While reading Michael Miller’s Darkening the Grass, I was as moved by the poems that he calls “life-affirming,” his lovely meditations of nature and the passing of life, as by his war poems.
I especially loved the last lines of the poem, “LIEUTENANT DEMPSEY,” his poem that addresses an inability to leave the military experience behind.
He looks at his sleeping wife,
Her softness a cushion for the breeze
Coming through their window.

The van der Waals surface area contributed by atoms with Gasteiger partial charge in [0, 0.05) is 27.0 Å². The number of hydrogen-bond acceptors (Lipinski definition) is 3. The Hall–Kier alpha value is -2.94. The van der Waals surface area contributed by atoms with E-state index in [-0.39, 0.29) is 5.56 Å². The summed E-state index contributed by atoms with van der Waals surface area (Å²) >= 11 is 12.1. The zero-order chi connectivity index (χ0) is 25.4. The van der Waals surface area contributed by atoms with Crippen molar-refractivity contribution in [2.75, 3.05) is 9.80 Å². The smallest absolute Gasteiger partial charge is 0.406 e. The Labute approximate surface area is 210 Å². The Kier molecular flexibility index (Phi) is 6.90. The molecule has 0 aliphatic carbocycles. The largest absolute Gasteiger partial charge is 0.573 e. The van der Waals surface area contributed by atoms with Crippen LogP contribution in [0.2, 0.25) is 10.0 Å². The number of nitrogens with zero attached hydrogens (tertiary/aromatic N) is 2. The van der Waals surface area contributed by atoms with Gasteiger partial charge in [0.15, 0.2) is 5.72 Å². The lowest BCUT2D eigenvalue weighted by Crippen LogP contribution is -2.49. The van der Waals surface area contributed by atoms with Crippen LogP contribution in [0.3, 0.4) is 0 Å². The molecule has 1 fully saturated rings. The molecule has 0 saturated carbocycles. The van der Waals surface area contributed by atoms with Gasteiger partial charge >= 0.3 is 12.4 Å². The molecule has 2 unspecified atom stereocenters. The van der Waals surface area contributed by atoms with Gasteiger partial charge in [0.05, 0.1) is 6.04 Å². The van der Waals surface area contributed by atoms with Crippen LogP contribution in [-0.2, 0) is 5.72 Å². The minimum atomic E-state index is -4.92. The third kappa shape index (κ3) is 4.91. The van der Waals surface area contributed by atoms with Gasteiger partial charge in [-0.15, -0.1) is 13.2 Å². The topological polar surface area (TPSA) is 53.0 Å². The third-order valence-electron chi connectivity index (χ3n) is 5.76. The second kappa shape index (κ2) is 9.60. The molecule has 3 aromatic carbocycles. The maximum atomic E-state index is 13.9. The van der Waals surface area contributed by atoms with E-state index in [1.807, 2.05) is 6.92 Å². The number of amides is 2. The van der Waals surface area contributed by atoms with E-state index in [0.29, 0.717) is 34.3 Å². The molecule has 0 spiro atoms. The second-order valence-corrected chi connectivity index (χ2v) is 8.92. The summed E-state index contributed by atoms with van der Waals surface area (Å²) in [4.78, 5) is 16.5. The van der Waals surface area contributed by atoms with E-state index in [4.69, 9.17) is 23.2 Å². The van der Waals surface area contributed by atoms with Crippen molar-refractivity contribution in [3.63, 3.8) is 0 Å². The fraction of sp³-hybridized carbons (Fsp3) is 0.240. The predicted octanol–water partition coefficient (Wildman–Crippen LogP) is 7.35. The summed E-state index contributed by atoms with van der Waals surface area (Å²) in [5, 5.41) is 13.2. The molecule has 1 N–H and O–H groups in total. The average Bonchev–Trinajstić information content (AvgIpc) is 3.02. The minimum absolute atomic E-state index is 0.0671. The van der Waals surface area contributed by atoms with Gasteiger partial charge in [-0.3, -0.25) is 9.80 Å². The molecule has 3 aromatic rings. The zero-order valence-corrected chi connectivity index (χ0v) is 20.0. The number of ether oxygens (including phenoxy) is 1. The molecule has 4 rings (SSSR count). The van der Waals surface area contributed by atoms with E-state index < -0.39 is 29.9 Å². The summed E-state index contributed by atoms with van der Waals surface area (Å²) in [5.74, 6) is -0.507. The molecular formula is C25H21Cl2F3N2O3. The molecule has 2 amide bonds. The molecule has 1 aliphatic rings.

There is no rifle beside their bed,
A sniper is not on the next roof,
No bomb has been planted
In the road outside their house.
The view from their window
Offers no women in tangerine robes,
No merchants taking goods to a market.
He is not in Iraq,
He is waking in New Hampshire.
Now rise, lieutenant,
Pretend you have left it behind,
Pretend it will not affect
How you live this day,
That the call of the blue jay
Perched on a pine branch
Will not remind you
Of an incoming mortar
Before it explodes.